Edinburgh, Fife & East Scotland

Polluted Fife beaches to reopen after clear-up

Shoreline at Limekilns
Image caption The beach at Limekilns has been shut for nearly a month while a major clean-up operation got underway

A clear-up operation to remove polluted parts of two beaches in Fife has been completed and they are set to re-open.

The beaches in the villages of Limekilns and Charlestown have been closed since last month following an oil spill.

Around 600 tonnes of contaminated seaweed and sand has since been removed at a cost of £600,000 to Fife Council.

But an investigation has been unable to find the source of the leak.

'Extensive investigation'

Scottish Environmental Protection Agency (SEPA) chief officer Ian Buchanan said: "An extensive investigation carried out by regulatory, chemistry and marine science staff at SEPA has ruled out all identified land-based sources for the pollution found on Limekilns and Charleston beaches.

"SEPA analysed samples of the contamination and compared the results to samples taken from potential sources.

"No matches were found, and as result SEPA's investigation is closed, unless further information comes to our attention in the future."

Mr Buchanan said early suggestions that the oil had come from a land drain could not be substantiated.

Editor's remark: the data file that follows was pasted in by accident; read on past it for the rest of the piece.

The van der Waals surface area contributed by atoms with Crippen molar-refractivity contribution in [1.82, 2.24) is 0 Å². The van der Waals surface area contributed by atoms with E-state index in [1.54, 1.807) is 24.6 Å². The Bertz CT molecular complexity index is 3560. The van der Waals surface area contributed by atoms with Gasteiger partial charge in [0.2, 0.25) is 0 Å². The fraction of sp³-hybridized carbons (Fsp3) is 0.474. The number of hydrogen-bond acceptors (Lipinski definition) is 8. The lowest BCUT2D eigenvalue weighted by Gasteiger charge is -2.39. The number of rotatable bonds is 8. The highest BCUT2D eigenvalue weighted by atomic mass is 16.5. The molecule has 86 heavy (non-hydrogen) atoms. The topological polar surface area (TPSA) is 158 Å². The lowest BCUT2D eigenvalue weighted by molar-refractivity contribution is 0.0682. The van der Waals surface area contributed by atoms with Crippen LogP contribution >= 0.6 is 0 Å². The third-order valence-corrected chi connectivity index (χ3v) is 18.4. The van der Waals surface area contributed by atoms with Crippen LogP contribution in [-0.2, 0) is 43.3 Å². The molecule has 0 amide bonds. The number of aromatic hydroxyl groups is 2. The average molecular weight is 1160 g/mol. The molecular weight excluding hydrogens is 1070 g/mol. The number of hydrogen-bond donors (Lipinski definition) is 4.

Image caption Pollution in the Firth of Forth at the Fife village of Limekilns on the day the incident was first notified

Investigations by the Marine Coastguard Agency and Forth Ports, which owns the nearby port of Rosyth, could also not identify the source of the leak.

The beaches will reopen to the public on 23 March.

Derek Crowe, of Fife Council's roads and transportation service, said: "This has been a massive partnership operation with many organisations working together to get this area cleared up and back in public use.

"It's great news that we can re-open the beaches as I know people have been missing the opportunity to use this much loved resource. I'd like to thank everyone for their patience while the work was under way.

"Although residents may still occasionally see a sheen on the water, this will disperse naturally."

Image caption The clean-up operation took nearly a month to complete

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